As an example, for a L-to-H transition at IN with inverters IV1 and IV2 having skewed thresholds as indicated, the buffer circuit of FIG. 2 operates as follows. First, because of its skew design, inverter IV2 will switch first such that its output will go low while the output of inverter IV1 remains high. The low at the output of IV2 triggers a change at the gates of transistors M6 and M7 of logic circuit 30 such that M6 will turn on and M7 will turn off. Transistors M5 and M8 will remain off and on, respectively, as the output of inverter IV1 remains high. The potential at the output of logic circuit 30 will switch from low to high, causing a turning off of transistor M14 of controller 40 and of transistor M15 of controller 50. It further causes a switching of the output of the latch 60 to a logic low, thereby turning off transistor M13 of controller 40 and a turning on of transistor M16 of controller 50. The net result is that controller 40 is disabled, halting the propagation of the signal from inverter IV1 while keeping controller 50 enabled so as to ensure that the switched signal from inverter IV2 is passed to OUT. The signal from inverter IV1 then switches; however, it is latched in that state with no throughput to OUT as controller 40 is latched in a disabled state by latch 60. In addition, the logic circuit 30 is also latched in its high output state by its coupling to the latch 60. It can be seen that a switching of the signal at IN from H-to-L reverses the process so that controller 40 is enabled with the faster switching of inverter IV1 and controller 50 is disabled. As noted, the circuit can be designed alternatively such that the controllers 40 and 50 are connected to enable logic of other circuits to generate a fast data path based on a fast input transition.
FIG. 3 is a waveform diagram of the output of the buffer circuit 10 at OUT in comparison to a conventional CMOS-based buffer. Waveform 70 represents the signal at IN. Waveform 80 represents the output signal of a conventional CMOS-based buffer that is essentially an inverter. Waveform 90 represents the output signal at OUT of the buffer circuit 10 of FIG. 2. It can be seen that the conventional CMOS buffer output signal 80 switches from H-to-L for a L-to-H input switch at an input potential of about 1.7 V, which is essentially equal to Vcc/2 for Vcc equal to 3.3V. The conventional buffer output signal 80 switches from L-to-H for a H-to-L input switch also at about 1.7V. However, for the buffer circuit 10, it can be seen from an examination of waveform 90 that the switch of the OUT signal from H-to-L occurs when the input signal at IN reaches about 0.8 on a L-to-H transition, something substantially less than Vcc/2 and therefore substantially faster than under the conventional buffer circuit design. The L-to-H switch at OUT at an input potential of about 2.2V, or substantially more than Vcc/2. It can be seen, then, that the buffer circuit 10 provides for faster dynamic switching in both types of transitions. Of course, the circuit 10 can be tailored to define the desired switching threshold potential.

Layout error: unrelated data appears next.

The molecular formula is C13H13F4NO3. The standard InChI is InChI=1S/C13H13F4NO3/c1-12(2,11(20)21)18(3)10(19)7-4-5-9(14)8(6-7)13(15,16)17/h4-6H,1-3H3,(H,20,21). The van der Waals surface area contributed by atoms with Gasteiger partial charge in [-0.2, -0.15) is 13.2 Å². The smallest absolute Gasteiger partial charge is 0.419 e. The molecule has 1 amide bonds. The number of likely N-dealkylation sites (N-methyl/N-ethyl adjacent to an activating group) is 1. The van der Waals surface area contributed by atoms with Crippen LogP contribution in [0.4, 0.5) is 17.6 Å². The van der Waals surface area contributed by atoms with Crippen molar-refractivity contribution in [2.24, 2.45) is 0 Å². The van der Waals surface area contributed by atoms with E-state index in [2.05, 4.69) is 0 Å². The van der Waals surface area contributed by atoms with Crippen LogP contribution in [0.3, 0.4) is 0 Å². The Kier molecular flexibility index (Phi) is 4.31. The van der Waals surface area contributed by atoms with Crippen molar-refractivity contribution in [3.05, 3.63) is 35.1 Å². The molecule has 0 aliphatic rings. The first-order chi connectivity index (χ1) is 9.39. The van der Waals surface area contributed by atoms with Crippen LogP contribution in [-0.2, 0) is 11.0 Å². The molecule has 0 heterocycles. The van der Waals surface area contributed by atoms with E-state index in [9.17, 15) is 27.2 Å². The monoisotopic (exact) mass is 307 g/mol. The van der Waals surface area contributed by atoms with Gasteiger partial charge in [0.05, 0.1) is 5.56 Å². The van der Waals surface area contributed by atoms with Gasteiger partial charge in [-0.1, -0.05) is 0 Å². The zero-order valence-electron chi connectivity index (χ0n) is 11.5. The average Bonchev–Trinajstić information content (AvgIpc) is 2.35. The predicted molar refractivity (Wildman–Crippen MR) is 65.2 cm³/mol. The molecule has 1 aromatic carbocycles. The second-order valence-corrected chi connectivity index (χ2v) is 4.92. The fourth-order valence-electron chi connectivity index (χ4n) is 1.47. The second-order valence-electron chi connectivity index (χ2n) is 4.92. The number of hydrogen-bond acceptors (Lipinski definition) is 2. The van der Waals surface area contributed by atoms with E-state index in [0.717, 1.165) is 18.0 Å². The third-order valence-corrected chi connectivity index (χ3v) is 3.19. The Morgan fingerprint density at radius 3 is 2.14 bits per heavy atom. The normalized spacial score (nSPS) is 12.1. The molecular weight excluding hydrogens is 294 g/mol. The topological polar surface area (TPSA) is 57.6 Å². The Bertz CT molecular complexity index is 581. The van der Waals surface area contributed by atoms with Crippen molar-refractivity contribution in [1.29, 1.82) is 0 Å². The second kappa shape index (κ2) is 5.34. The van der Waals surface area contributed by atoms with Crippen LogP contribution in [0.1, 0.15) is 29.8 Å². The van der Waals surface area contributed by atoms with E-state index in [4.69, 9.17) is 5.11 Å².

FIG. 4 illustrates the impact of the respective inverters IV1 and IV2 of FIG. 2 on the output of buffer circuit 10 during H-to-L and L-to-H input signal transitions at IN. Specifically, waveform 100 represents the output of inverter IV1 while waveform 110 represents the output of inverter IV2. In the example described earlier with reference to the operation of the buffer circuit 10 shown in FIG. 2 for a L-to-H transition at IN, inverter IV2 controls as it switches relatively faster than inverter IV1. When a H-to-L transition occurs at IN, inverter IV1 dominates the switching of the buffer circuit 10 such that it is faster to switch from L-to-H. The net effect of the operation of inverters IV1 and IV2 represented by waveforms 100 and 110, respectively, of FIG. 4 is waveform 80 of FIG. 3.
The buffer circuit 10 provides for selectable control of the dynamic threshold associated with buffer switching. While the invention has been described with reference to particular example embodiments, it is intended to cover all modifications and equivalents within the scope of the following claims.
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|International Classification||H03K19/017, H03K19/00|
|Cooperative Classification||H03K19/01707, H03K19/0027|
|European Classification||H03K19/00T4, H03K19/017B|
|Mar 30, 1999||AS||Assignment|
Owner name: FAIRCHILD SEMICONDUCTOR CORPORATION, MAINE
Free format text: ASSIGNMENT OF ASSIGNORS INTEREST;ASSIGNOR:MORRILL, DAVID P.;REEL/FRAME:009869/0918
Effective date: 19990330
|Sep 1, 1999||AS||Assignment|
Owner name: CREDIT SUISSE FIRST BOSTON, NEW YORK
Free format text: SUPPLEMENT TO AND CORRECTION OF SECURITY AGREEMENT;ASSIGNOR:FAIRCHILD SEMICONDUCTOR CORPORATION;REEL/FRAME:010204/0600
Effective date: 19990728
|Jul 27, 2000||AS||Assignment|
|Sep 7, 2004||FPAY||Fee payment|
Year of fee payment: 4
|Sep 8, 2008||FPAY||Fee payment|
Year of fee payment: 8
|Sep 15, 2008||REMI||Maintenance fee reminder mailed|
|Oct 15, 2012||REMI||Maintenance fee reminder mailed|
|Mar 6, 2013||LAPS||Lapse for failure to pay maintenance fees|
|Apr 23, 2013||FP||Expired due to failure to pay maintenance fee|
Effective date: 20130306